‘We’re miles better off in-house’: How Timezone’s in-house agency is killing it on cost, productivity, fix rates and innovation – but avoiding ‘brutalised’, bored, blinkered creatives key
What you need to know:
- TEEG, the Quadrant and LAI-owned parent company of leisure brands including Timezone, Zone Bowling and Kingpin, says running an in-house creative studio is driving lower costs, reduced errors and fix rates, while delivering better and more innovative creative work, per marketing manager, Jacques Bergh.
- It’s now delivering almost a thousand campaigns a year and gaining increasing traction across the broader business.
- Yet there’s a hidden cost to running an in-agency team that’s critical to factor in: Keeping creativity alive and innovation time flourishing.
- Accepting failure and taking baby steps to address resistance to change and risk aversion were also vital to establishing the TEEG creative studio as a strategic pillar in delivering not just on campaigns, but in-venue assets and digital user journeys.
- Bergh is bullish enough about the studio’s speed, effectiveness and quality of work that he challenges external agencies to achieve the same kind of results.
If there’s an agency who wants to put their work up against us, we’re happy to go. We did work with agencies before, and honestly, we’re miles better off as we are now.
Private equity firm Quadrant swooped in 2017 to buy 50 per cent of the Timezone Group while taking over the bowling assets of Ardent Leisure Group. The deal triggered creation of a new holding company, The Entertainment and Education Group (TEEG), overseeing three brands in the family entertainment and leisure space: Timezone, Kingpin and Zone Bowling.
Back then, no one had thought of forming an in-house creative studio. Instead, two FTE designers and a part-timer pumped out a new bowling asset, or sign for collecting your shoes, based on the creative already provided by external agencies.
“All three brands had their own lean marketing teams and were producing a high volume of campaigns. That didn’t leave enough time to work on what the creative was, or get the brand messaging and position across,” Bergh says. “So we started looking at how the design studio could start adding to that and be part of the bigger conversation.”
That conversation duly got bigger, with the design team’s input bleeding into other areas of the business, such as new venue signage and digital screens, menu cards for its F&B offerings, customising prizes and venue prize draws.
Luckily for TEEG, it had recruited two experienced creatives along the way: An artist; and the former creative director of Ogilvy then Publicis in the Philippines. “When we understood what we had, we knew there was an opportunity to improve the design studio,” says Bergh.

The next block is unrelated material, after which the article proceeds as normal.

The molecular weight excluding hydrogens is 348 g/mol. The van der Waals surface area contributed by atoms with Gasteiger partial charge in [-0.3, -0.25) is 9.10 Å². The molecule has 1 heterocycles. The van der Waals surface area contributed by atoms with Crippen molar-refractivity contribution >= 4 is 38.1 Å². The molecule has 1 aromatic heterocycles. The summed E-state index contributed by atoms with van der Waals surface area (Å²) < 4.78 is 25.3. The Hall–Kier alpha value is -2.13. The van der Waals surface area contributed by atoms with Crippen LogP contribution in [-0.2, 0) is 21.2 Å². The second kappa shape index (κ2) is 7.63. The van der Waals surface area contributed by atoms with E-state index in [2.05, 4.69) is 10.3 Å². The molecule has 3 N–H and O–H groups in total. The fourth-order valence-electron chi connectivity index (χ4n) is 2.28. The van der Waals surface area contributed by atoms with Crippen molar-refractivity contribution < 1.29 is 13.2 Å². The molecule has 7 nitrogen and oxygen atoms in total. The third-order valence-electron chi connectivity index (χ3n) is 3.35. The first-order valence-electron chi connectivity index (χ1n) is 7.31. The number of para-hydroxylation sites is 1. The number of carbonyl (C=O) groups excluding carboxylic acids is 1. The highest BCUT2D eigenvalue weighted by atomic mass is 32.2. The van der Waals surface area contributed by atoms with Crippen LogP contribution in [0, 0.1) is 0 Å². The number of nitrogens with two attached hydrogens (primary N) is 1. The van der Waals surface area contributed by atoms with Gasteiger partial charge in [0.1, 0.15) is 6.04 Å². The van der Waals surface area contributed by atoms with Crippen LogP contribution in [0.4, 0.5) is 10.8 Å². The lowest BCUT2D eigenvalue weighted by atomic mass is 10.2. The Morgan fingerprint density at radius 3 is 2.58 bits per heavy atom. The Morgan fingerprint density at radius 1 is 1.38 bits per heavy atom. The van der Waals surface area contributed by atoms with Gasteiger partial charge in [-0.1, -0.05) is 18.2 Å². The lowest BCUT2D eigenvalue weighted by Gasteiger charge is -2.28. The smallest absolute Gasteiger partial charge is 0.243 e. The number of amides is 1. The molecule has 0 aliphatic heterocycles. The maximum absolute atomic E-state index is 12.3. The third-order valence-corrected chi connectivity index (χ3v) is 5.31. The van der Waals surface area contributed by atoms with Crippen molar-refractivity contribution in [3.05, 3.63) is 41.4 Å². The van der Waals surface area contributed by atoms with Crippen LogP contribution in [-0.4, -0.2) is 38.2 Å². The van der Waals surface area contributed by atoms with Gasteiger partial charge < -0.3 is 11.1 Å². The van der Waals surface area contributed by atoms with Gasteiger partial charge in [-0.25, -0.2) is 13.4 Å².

Makings of an in-house model
Today, TEEG’s in-house creative studio team generates content, does its own corporate identity work, and owns campaign design. TEEG operates four brands, three in ANZ, each with its own marketing team. These teams brief the creative studio, a shared ANZ resource Bergh has been careful to ensure sits distinctively outside of the day-to-day operating rhythm, even while playing an increasingly strategic role in ideation.
“Some of our work, particularly for Timezone, which is across seven countries, is being implemented across other countries. We’re opening an additional design studio to take the overflow and creative work from Australia, to operate in the Philippines,” Bergh says.
The make-up of the team has evolved too. From pure graphic design, the five FTE headcount includes motion animation specialist, video specialist and UI/UX designer.
The other measure we look at is what is the repeat / fix rate of it… how many campaigns get batted back or have redesigns done. We’re at a fix rate of less than 5 per cent. I’d like to see an agency manage the same.
Faster, better, cheaper
Proving effectiveness has been critical, and cost and speed are key benefits. “We’re at about 45 per cent of outside cost on a per-design hour basis,” Bergh says of his year-to-date 2023 results.
This is despite cost tracking for five years showing it has steadily increased studio output by roughly 8 per cent per year.
“The team has become more experienced, word of the quality of their work reaches other areas of the business – generating additional requests – and they become better at using systems and procedures that maximise efficiency,” per Bergh.
The TEEG Creative Studio produces about 960 campaigns per year – another figure that’s improved year-on-year. This includes one-item jobs, such as an EDM, through to a school holiday campaign which might include 100 assets across EDMs, posters, in-venue screen, Instagram stories and more. The total number of individual files produced would be nearer 10,000, Bergh claims.
“The other measure we look at is what is the repeat / fix rate of it… how many campaigns get batted back or have redesigns done. We’re at a fix rate of less than 5 per cent,” he explains. “I’d like to see an agency manage the same.